- Welfare Hot Buttons: Women, Work, and Social Policy Reform
Welfare Hot Buttons is a comparative analysis of welfare reform in the US, Canada and Great Britain circa the 1980s to the present. Sylvia Bashevkin examines the apparent conundrum wherein conservative regimes in place in these jurisdictions in the 1980s were replaced ostensibly by more : "progressive" governments (lead by Clinton, Chrétien, and Blair) who ended up pursuing social and economic policies that were equally or more regressive in intent and outcome than their predecessors. By way of explaining why this came about, Bashevkin explores what happened and how (chapters two through five). She then turns her attention to the question of what to make of these perplexing turn of events in the concluding chapter "The Rise of the Duty State."
The central thesis of the book is that "the climate of ideas in which policy debates unfold matters a great deal" (p. 3), far more than academic analysts and activists-campaigners tend to recognize. Bashevkin (p. 99) suggests that "the climate of ideas argument"goes a long way to exposing and explaining both the direction in which social policy moved as well as the deleterious effects of this course on social rights. Specifically, it is argued that a particular tone of public discourse was put into place by the force of "repeated assertion" and was already deeply entrenched by the time "post-conservative" parties took office. Especially in relation to the highly contentious ("hot button") issues of welfare, women and work — the situation of poor lone mothers — this discourse provided a moralist and individualist view of poverty, supplanting the materialist and structural interpretations prevailing in the 1970s. The effects were decisive in terms of the way the problem of poverty is now conceived and addressed in all three countries. "... [O]nce poverty was defined as a moral [End Page 123] problem rather than as an economic or material condition, as was occurring over time in all three countries, whether people were poor in work versus poor on benefits mattered very significantly ... At their core, hot button claims insisted it was irrelevant whether people had enough to eat — they just needed the proper work ethic". (p. 99)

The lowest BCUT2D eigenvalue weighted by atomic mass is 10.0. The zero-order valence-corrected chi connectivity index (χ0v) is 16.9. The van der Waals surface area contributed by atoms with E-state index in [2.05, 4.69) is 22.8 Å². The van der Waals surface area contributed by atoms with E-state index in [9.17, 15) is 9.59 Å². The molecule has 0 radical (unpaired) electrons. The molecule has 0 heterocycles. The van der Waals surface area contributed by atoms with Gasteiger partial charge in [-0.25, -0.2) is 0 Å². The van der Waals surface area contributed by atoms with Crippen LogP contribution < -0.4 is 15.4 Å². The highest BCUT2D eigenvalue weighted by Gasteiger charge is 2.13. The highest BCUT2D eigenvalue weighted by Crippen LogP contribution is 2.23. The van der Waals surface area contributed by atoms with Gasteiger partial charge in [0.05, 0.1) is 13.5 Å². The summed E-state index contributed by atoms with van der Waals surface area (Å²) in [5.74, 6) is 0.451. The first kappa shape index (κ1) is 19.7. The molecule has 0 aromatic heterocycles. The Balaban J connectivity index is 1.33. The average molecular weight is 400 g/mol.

Two further explanations are put forward as to why post-conservative governments cemented rather than reversed the social policies implemented by their conservative predecessors. One is that "third-way" politicians took a highly pragmatic stance regarding social assistance and were/are not prepared to challenge prevailing moralist claims, certainly not directly (p. 10). Another related reason is attributed to the enduring influence of electoral politics and the pressure from extreme right politicians who successfully pushed the social policy agenda further to the right, especially in the US and Canada.
In addition to underscoring the power of ideational frameworks, Bashevkin makes four substantive conceptual contentions in the book. The first of these is to dispute the notion that Anglo-American welfare states (US and GB) were relatively "resilient" in the face of neo-conservative policies implemented by Reagan and Thatcher. On the contrary, Bashevkin argues that this normative type of analysis ignores issues of public discourse, in particular the treatment of poor single mothers "many of whom are from minority racial and ethnic backgrounds" (p. 14). Bashevkin suggests that the accretion over time of a rhetorical vilification of poor people, especially lone mothers, eroded what was already a minimal and insufficient level of welfare provision. Compounding the momentous shift at the ideational level in public discourse about lone mothers and the poor, the erosion of welfare provisions represents a very significant "real" (empirical) setback and loss.
A second challenge is to the notion that Anglo-American welfare states are homogenous. It is argued that typologies that place Anglo-American welfare states together obscure significant differences. Bashevkin's study wishes to focus on social policy variation among these welfare states. The third challenge the book raises is the assumption that more gender-sensitive policy necessarily flows from a more active and mobilized female electorate and representation of women among decision makers. In contrast...